Anna Karenina (2012)

Having read Anna Karenina by Leo Tolstoy, I wasn’t sure exactly how I was going to feel about a film adaptation. If for no other reason, then just because the book is so bloody long. How can you condense something of that size into a two hour film?

The answer, it seems, is by setting the majority of it in a theatre (cleverly mirroring Tolstoy’s own feelings about the superficial nature of Russian society), and by chopping out the boring bits where Levin bangs on about farming reforms for 300 pages. Instead we are left with a rather pleasant montage of him discussing slavery while working with the peasants.

I went to see it with a friend and my boyfriend (actually the other two members of the Bond watching club). Neither of them had read the book, so it was interesting to get their feedback. My friend ‘couldn’t get her head round the fact that it was set in a theatre. Was the book any better?’. She has little time for the avant garde. My boyfriend was a lot more enthusiastic, saying that although he found the story dull, he thought the actual film was beautiful. He’s quite interested in the film making process, so I was pleased that he enjoyed that aspect of it.

And it was beautiful. I loved the theatre setting, I loved the stylised feeling, the sweeping set changes, the rhythms created by the extras which were incorporated into the soundtrack, it was all wonderful. However, I had other problems.

Firstly, I’m not a fan of Keira Knightley. She’s stunning, and that worked very well in this film, but she spends a lot of time playing the same character in each film. I’ve seen every expression on her face so many times now, I can’t help but wonder if she pulls the same faces in her every day life.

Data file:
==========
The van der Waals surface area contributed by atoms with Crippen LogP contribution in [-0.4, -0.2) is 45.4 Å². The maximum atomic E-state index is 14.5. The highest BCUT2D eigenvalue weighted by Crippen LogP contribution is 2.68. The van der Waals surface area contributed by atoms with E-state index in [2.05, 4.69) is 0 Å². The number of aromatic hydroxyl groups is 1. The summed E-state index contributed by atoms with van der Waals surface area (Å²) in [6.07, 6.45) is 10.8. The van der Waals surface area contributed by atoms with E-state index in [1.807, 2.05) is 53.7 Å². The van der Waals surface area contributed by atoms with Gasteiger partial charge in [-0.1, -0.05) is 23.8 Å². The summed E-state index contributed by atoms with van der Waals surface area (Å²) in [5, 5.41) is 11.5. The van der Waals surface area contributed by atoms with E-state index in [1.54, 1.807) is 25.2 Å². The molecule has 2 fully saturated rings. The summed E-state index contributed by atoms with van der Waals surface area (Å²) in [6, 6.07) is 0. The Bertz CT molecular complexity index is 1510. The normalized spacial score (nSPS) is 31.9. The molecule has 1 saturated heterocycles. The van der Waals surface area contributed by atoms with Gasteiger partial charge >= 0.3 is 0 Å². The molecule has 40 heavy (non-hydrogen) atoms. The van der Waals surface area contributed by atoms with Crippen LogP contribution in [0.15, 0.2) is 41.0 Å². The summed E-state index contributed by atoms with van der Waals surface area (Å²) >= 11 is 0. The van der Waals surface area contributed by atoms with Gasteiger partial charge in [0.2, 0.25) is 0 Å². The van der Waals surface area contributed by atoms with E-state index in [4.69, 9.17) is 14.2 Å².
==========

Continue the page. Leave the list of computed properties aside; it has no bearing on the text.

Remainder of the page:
Secondly, Anna Karenina is not the most exciting story in the world. I think a good job was made of condensing it, but it remained less than scintillating.

Finally, I didn’t like the translation which they used. The copy of the book I read was spellbindingly quotable, and it’s a shame that they didn’t use more of the dialogue from that. Some of my favourite lines from the book were in the film, but with an awful clunky phrasing.

I normally just avoid watching films which are adaptations of books I’ve read. They don’t work for me and I come away feeling let down. This was a rare example of a film being better. I’d watch it again, which is unusual for me anyway, but especially unusual when I found the story a little dull. Sometimes, just sometimes, good looks can be the most important thing.

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